In one embodiment the threshold value is typically set at approximately 40% of the full charge level of the high resolution CCD. 40% is used as the threshold because both the high-resolution photo-sensors and the lower resolution photo sensors are still within their linear range. If the absolute signal level of a photo sensitive element in the high resolution CCD is greater than the threshold value then the signal is left undisturbed and the next photo sensitive element is checked (304). When the signal level of the high-resolution photosensitive element is below the threshold value the signal is examined to determine if the signal contains high frequency spatial information.
The method used to determine if a high resolution pixel contains high frequency spatial information is to compare the difference in the signal strength of the high resolution pixel and the corresponding low resolution pixel with the noise level in the high resolution pixel. This may be expressed by equation 1:
where N(Hs) is the noise at the current high-resolution signal strength, Hs is the current high-resolution signal strength and Ls is the current low-resolution signal strength. When the difference in the signal strength between the high and low resolution pixels is greater than the amount of noise possible in the high resolution pixel, then the difference must be due to a feature in the image and not due to noise. FIG. 4 shows a section of a high resolution CCD and the corresponding section of the low resolution CCD with a high frequency spatial line imaged onto the CCD segments. Photosensitive elements or pixels 402 and 404 from the high resolution CCD and pixel 418 from the low resolution CCD contain line 422. Pixels 406 through 416 of the high resolution CCD and pixel 420 of the low resolution CCD do not contain line 422. FIG. 5 shows the signal strength of the pixels from FIG. 4. The signal strength of pixels 402 and 404 are much lower than signal strength of pixels 406 through 416 due to line 422. The signal strength of pixels 406 and 408 are not equal to each other due to noise. Applying the method of equation 1 to pixel 402 would result in keeping the signal in pixel 402 undisturbed. The signal strength Hs in pixel 402 is 20. The noise level N(hs) at signal strength 20 is 4. The signal strength Ls of the corresponding low-resolution pixel 418 is 60. Which results in 4<ABS|20-60|. Applying the method of equation 1 to pixel 416 would result is a substitution of the signal from pixel 420 into pixel 416. The signal strength Hs in pixel 416 is 99. The noise level N(hs) at signal strength 99 is 2. The signal strength Ls of the corresponding low-resolution pixel 420 is 100. Which results in 2<ABS|99-100|. The noise levels and signal strengths used in the above examples are for illustration purposes to help explain the operation of the current invention. The actual noise levels used in this invention would be the noise levels that corresponded to the signal strength of the photosensitive elements.
The foregoing description of the present invention has been presented for purposes of illustration and description. It is not intended to be exhaustive or to limit the invention to the precise form disclosed, and other modifications and variations may be possible in light of the above teachings. For example, the first step of comparing the absolute signal strength of a pixel to a threshold value saves time by avoiding computation in cases when substitution is unlikely, but this step can be eliminated. The embodiment was chosen and described in order to best explain the principles of the invention and its practical application to thereby enable others skilled in the art to best utilize the invention in various embodiments and various modifications as are suited to the particular use contemplated. It is intended that the appended claims be construed to include other alternative embodiments of the invention except insofar as limited by the prior art.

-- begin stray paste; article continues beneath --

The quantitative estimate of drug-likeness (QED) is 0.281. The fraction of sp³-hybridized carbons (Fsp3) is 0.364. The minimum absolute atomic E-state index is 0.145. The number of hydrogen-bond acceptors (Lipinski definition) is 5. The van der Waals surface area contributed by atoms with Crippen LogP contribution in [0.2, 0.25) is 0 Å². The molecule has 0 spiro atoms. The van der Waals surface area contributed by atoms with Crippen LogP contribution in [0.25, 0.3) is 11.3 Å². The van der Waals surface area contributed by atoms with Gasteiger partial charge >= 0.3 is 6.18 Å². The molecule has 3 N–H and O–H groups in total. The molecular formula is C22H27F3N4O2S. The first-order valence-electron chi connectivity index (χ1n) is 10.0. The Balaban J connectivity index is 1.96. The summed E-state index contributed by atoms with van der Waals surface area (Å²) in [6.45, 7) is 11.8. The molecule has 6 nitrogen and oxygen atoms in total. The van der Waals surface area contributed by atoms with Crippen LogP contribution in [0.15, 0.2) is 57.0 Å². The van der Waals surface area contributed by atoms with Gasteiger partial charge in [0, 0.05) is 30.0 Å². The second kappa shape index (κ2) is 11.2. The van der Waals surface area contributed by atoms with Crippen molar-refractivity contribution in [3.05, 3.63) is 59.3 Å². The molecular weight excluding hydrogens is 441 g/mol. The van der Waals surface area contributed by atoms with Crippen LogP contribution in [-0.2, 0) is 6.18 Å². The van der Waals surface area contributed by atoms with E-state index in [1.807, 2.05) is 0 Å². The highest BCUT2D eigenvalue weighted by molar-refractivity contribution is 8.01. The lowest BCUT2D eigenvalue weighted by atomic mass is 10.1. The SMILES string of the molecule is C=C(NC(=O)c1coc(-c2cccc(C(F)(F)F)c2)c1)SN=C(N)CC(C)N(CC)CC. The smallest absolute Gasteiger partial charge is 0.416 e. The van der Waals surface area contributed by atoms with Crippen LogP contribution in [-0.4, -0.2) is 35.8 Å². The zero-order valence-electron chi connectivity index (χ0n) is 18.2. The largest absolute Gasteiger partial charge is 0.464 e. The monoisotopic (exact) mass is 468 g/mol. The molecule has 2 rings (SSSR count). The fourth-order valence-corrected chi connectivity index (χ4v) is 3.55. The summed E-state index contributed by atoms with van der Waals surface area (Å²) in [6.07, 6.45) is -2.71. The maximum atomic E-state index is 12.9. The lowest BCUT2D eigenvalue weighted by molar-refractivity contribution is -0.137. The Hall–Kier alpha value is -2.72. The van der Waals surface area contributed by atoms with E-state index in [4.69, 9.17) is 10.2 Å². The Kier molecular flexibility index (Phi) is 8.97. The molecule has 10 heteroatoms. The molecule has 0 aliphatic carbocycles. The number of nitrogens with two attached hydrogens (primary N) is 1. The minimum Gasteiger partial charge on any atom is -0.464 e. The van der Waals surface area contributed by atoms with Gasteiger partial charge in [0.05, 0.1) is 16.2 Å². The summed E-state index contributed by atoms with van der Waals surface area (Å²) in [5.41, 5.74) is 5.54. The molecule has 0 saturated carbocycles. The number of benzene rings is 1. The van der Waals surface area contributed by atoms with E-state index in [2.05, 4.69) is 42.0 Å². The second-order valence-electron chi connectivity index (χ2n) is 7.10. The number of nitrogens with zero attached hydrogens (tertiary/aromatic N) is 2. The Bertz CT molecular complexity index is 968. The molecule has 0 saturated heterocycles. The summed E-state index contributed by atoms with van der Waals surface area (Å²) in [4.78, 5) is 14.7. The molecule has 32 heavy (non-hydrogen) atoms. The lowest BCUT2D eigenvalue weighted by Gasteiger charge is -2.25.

|Cited Patent||Filing date||Publication date||Applicant||Title|
|US4266249 *||Sep 19, 1978||May 5, 1981||Bell Telephone Laboratories, Incorporated||Digital encoder for facsimile transmission|
|US4782399 *||Jun 18, 1985||Nov 1, 1988||Canon Kabushiki Kaisha||Image processing apparatus with high- and low-resolution image sensors and an edge detector|
|US5917952 *||Sep 20, 1995||Jun 29, 1999||Hewlett-Packard Company||Compression of randomly dithered bi-level images|
|US6009214||Oct 28, 1997||Dec 28, 1999||Hewlett-Packard Company||Multi-resolution color contact-type image sensing apparatus|
|Citing Patent||Filing date||Publication date||Applicant||Title|
|US7626735 *||Sep 14, 2004||Dec 1, 2009||Fuji Xerox Co., Ltd.||Image reading apparatus for correcting images on both sides of a document sheet|
|US7884926 *||Aug 3, 2007||Feb 8, 2011||Heidelberger Druckmaschinen Ag||Color measuring apparatus having differently operating measuring devices|
|US8704900 *||Oct 11, 2006||Apr 22, 2014||Kyocera Corporation||Imaging apparatus and imaging method|
|US8937745 *||Mar 25, 2013||Jan 20, 2015||Eastman Kodak Company||Method for correcting stitching errors in multi-color high-speed printing|
|US20050157319 *||Sep 14, 2004||Jul 21, 2005||Fuji Xerox Co., Ltd.||Image read apparatus|
|US20140063575 *||Aug 30, 2012||Mar 6, 2014||Stacy M. Munechika||Multi-resolution segmented image sensor|
|US20140285822 *||Mar 25, 2013||Sep 25, 2014||Matthias H. Regelsberger||Method for multi-color high-speed printing|
|U.S. Classification||358/483, 358/474, 358/486, 382/318, 382/275, 358/463, 382/274, 382/312, 250/208.1|
|International Classification||H04N1/193, H04N1/028, H04N1/04, H04N1/19, G06T1/00, H04N1/40|
|Cooperative Classification||H04N1/0411, H04N1/0408, H04N1/193, H04N2201/0458, H04N1/0414, H04N1/40|
|European Classification||H04N1/04D3, H04N1/04D3B, H04N1/04D3C, H04N1/40|
|Oct 16, 2000||AS||Assignment|
Owner name: HEWLETT-PACKARD COMPANY, COLORADO
Free format text: ASSIGNMENT OF ASSIGNORS INTEREST;ASSIGNORS:SPEARS, KURT;BEEMAN, EDWARD S.;ALBRITTON-MCDONALD, JAMESC.;REEL/FRAME:011202/0194;SIGNING DATES FROM 20000502 TO 20000508
|Sep 30, 2003||AS||Assignment|
Owner name: HEWLETT-PACKARD DEVELOPMENT COMPANY L.P.,TEXAS
Free format text: ASSIGNMENT OF ASSIGNORS INTEREST;ASSIGNOR:HEWLETT-PACKARD COMPANY;REEL/FRAME:014061/0492
Effective date: 20030926
|Jul 27, 2007||FPAY||Fee payment|
Year of fee payment: 4
|Sep 8, 2009||CC||Certificate of correction|
|Jul 27, 2011||FPAY||Fee payment|
Year of fee payment: 8
|Feb 23, 2015||FPAY||Fee payment|
Year of fee payment: 12